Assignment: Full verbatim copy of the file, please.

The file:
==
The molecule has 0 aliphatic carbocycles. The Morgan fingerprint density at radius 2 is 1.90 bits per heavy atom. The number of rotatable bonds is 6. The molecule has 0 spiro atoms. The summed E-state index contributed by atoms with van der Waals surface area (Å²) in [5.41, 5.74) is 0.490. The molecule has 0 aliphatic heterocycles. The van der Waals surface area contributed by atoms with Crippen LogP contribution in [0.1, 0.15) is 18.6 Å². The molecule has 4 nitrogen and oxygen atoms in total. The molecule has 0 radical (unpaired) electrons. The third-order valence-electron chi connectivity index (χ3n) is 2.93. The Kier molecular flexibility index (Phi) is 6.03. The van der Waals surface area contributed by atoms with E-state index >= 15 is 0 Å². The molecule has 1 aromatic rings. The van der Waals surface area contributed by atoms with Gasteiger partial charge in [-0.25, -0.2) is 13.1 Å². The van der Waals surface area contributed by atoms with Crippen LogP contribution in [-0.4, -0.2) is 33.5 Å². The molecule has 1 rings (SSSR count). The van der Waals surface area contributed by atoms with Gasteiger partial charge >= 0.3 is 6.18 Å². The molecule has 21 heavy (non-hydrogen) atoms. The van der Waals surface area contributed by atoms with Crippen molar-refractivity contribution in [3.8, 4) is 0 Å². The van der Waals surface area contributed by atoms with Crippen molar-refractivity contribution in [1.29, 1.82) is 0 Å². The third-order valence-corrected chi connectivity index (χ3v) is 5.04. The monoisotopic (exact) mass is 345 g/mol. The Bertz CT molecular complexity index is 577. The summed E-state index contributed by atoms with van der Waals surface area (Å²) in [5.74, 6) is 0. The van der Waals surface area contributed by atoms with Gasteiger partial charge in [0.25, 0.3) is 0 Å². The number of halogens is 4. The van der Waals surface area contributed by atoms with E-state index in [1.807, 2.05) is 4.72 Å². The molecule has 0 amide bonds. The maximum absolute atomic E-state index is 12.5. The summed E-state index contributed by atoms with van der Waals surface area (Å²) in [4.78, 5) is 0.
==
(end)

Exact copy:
The molecule has 0 aliphatic carbocycles. The Morgan fingerprint density at radius 2 is 1.90 bits per heavy atom. The number of rotatable bonds is 6. The molecule has 0 spiro atoms. The summed E-state index contributed by atoms with van der Waals surface area (Å²) in [5.41, 5.74) is 0.490. The molecule has 0 aliphatic heterocycles. The van der Waals surface area contributed by atoms with Crippen LogP contribution in [0.1, 0.15) is 18.6 Å². The molecule has 4 nitrogen and oxygen atoms in total. The molecule has 0 radical (unpaired) electrons. The third-order valence-electron chi connectivity index (χ3n) is 2.93. The Kier molecular flexibility index (Phi) is 6.03. The van der Waals surface area contributed by atoms with E-state index >= 15 is 0 Å². The molecule has 1 aromatic rings. The van der Waals surface area contributed by atoms with Gasteiger partial charge in [-0.25, -0.2) is 13.1 Å². The van der Waals surface area contributed by atoms with Crippen LogP contribution in [-0.4, -0.2) is 33.5 Å². The molecule has 1 rings (SSSR count). The van der Waals surface area contributed by atoms with Gasteiger partial charge >= 0.3 is 6.18 Å². The molecule has 21 heavy (non-hydrogen) atoms. The van der Waals surface area contributed by atoms with Crippen molar-refractivity contribution in [3.8, 4) is 0 Å². The van der Waals surface area contributed by atoms with Crippen molar-refractivity contribution in [1.29, 1.82) is 0 Å². The third-order valence-corrected chi connectivity index (χ3v) is 5.04. The monoisotopic (exact) mass is 345 g/mol. The Bertz CT molecular complexity index is 577. The summed E-state index contributed by atoms with van der Waals surface area (Å²) in [5.74, 6) is 0. The van der Waals surface area contributed by atoms with Gasteiger partial charge in [0.25, 0.3) is 0 Å². The number of halogens is 4. The van der Waals surface area contributed by atoms with E-state index in [1.807, 2.05) is 4.72 Å². The molecule has 0 amide bonds. The maximum absolute atomic E-state index is 12.5. The summed E-state index contributed by atoms with van der Waals surface area (Å²) in [4.78, 5) is 0.